In case you didn’t hear, “The Amazing Spider-Man” #700 came out this week, and… well, some people are upset.* This supposed End of an Era (TM) promises to take Spider-Man in a Bold New Direction (C) with a take on Spider-Man we’ve never seen before (Patent Pending), and Spidey fans the world over are being super mature about this mess, some going so far as to issue death threats to writer Dan Slott — many even before reading the comic in question. Way to help fix the public image of the comic reader, guys. Look, I get it — I read “Amazing Spider-Man” #700, too, and thought it was, quite frankly, really bad. But who cares? These are superhero comics, where nothing lasts forever. Even if Dan Slott — you know, the guy who wrote one of the best modern “Amazing Spider-Man” issues, #655 — “ruined Spider-Man,” wouldn’t it make more sense to go back and reread the early issues, the Stan Lee, Steve Ditko, and later John Romita years, in order to be reminded of everything that makes the character great, rather than complain about something temporary on the internet?
It does to me, at least.
*At the same time, some people gave it a 10/10, so, you know, comics.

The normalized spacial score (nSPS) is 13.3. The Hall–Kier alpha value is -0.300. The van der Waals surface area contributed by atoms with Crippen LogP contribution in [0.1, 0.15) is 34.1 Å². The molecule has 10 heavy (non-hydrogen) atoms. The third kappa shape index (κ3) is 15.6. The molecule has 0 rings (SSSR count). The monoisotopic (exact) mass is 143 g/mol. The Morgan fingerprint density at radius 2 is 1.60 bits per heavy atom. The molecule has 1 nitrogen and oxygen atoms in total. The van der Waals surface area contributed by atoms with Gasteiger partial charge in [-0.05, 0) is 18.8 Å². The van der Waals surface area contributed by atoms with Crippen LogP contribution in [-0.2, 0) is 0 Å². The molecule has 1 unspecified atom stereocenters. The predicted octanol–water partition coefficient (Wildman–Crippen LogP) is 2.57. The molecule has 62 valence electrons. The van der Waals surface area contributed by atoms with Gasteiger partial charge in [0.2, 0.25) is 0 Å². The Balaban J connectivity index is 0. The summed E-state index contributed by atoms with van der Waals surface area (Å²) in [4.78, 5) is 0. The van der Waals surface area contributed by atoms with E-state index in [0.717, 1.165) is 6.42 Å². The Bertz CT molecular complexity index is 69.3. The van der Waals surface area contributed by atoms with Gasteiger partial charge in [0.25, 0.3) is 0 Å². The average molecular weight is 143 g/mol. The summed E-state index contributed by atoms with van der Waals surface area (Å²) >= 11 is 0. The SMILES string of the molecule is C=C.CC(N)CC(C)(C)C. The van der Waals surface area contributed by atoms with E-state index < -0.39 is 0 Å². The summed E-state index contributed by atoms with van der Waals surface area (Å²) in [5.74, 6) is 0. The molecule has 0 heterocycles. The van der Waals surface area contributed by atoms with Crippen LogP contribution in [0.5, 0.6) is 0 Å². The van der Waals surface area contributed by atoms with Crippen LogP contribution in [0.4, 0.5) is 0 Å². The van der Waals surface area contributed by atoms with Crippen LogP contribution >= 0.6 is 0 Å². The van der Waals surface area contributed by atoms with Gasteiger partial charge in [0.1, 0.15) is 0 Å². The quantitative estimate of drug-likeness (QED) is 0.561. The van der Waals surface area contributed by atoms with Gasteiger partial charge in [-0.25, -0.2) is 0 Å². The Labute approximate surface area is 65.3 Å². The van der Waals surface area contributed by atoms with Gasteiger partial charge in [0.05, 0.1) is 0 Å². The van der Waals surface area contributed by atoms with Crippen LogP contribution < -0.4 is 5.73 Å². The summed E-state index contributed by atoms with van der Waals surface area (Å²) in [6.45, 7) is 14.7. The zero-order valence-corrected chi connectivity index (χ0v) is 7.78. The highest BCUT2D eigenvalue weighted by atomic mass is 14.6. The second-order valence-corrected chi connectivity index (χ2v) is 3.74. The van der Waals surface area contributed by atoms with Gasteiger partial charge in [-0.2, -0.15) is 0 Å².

When Stan Lee and Jack Kirby co-created the Fantastic Four, they did something novel with the superhero genre: the heroes of Marvel’s First Family were not infallible, immaculate saviors like the superheroes DC was publishing, but fallible beings more in line with the gods of the ancient Greeks. A year later, Lee worked with Steve Ditko to advance the concept even further by creating something unique: a solo teenager superhero. His name? The Amazing Spider-Man. Young Peter Parker was something the superhero comic had not seen before, one of the first comic heroes to even begin resembling someone a teenage reader could identify with. Sure, as Spider-Man he had to deal with a rotating cast of costumed rabble, but as Peter Parker, his concerns were much more pressing: a shrewd boss, an overbearing aunt, a less unrequited love than he believed, and common bullies. Even recurring, iconic villains such as the Green Goblin and Doctor Octopus were merely the attraction of the month; when it came to any kind of long-term arc, the early issues of the series were more interested in Peter’s personal life. Considering the sudden boom in the character’s international fame, it was this personal touch that comic readers had been waiting for.